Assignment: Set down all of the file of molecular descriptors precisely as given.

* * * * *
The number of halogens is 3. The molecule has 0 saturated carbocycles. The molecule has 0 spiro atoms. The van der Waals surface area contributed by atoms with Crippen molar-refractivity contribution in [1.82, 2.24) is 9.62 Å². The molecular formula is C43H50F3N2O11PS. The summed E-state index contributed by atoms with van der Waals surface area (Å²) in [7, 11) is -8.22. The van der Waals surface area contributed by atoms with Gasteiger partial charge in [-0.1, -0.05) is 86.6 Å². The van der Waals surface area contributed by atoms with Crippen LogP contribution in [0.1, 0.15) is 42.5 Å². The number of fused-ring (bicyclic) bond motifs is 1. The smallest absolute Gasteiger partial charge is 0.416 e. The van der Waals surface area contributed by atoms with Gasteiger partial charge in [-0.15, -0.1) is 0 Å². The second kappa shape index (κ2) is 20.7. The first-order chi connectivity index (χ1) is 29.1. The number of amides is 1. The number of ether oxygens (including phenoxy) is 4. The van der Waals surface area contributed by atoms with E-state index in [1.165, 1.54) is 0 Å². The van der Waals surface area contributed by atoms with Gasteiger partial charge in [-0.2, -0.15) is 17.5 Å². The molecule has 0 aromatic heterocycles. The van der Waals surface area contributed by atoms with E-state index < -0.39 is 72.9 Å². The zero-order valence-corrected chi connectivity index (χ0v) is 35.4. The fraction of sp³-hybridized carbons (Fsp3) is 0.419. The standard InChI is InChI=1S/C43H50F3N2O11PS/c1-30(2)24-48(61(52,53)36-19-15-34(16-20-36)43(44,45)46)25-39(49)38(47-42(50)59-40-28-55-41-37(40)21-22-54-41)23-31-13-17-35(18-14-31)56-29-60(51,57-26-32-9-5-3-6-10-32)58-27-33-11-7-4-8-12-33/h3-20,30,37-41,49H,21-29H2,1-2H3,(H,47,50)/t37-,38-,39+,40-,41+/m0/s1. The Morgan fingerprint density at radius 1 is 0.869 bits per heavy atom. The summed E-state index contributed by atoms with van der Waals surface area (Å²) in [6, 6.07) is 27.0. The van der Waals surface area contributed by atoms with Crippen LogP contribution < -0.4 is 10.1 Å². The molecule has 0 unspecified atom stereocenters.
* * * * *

The number of halogens is 3. The molecule has 0 saturated carbocycles. The molecule has 0 spiro atoms. The van der Waals surface area contributed by atoms with Crippen molar-refractivity contribution in [1.82, 2.24) is 9.62 Å². The molecular formula is C43H50F3N2O11PS. The summed E-state index contributed by atoms with van der Waals surface area (Å²) in [7, 11) is -8.22. The van der Waals surface area contributed by atoms with Gasteiger partial charge in [-0.1, -0.05) is 86.6 Å². The van der Waals surface area contributed by atoms with Crippen LogP contribution in [0.1, 0.15) is 42.5 Å². The number of fused-ring (bicyclic) bond motifs is 1. The smallest absolute Gasteiger partial charge is 0.416 e. The van der Waals surface area contributed by atoms with Gasteiger partial charge in [-0.15, -0.1) is 0 Å². The second kappa shape index (κ2) is 20.7. The first-order chi connectivity index (χ1) is 29.1. The number of amides is 1. The number of ether oxygens (including phenoxy) is 4. The van der Waals surface area contributed by atoms with E-state index in [1.165, 1.54) is 0 Å². The van der Waals surface area contributed by atoms with Gasteiger partial charge in [-0.2, -0.15) is 17.5 Å². The molecule has 0 aromatic heterocycles. The van der Waals surface area contributed by atoms with E-state index < -0.39 is 72.9 Å². The zero-order valence-corrected chi connectivity index (χ0v) is 35.4. The fraction of sp³-hybridized carbons (Fsp3) is 0.419. The standard InChI is InChI=1S/C43H50F3N2O11PS/c1-30(2)24-48(61(52,53)36-19-15-34(16-20-36)43(44,45)46)25-39(49)38(47-42(50)59-40-28-55-41-37(40)21-22-54-41)23-31-13-17-35(18-14-31)56-29-60(51,57-26-32-9-5-3-6-10-32)58-27-33-11-7-4-8-12-33/h3-20,30,37-41,49H,21-29H2,1-2H3,(H,47,50)/t37-,38-,39+,40-,41+/m0/s1. The Morgan fingerprint density at radius 1 is 0.869 bits per heavy atom. The summed E-state index contributed by atoms with van der Waals surface area (Å²) in [6, 6.07) is 27.0. The van der Waals surface area contributed by atoms with Crippen LogP contribution < -0.4 is 10.1 Å². The molecule has 0 unspecified atom stereocenters.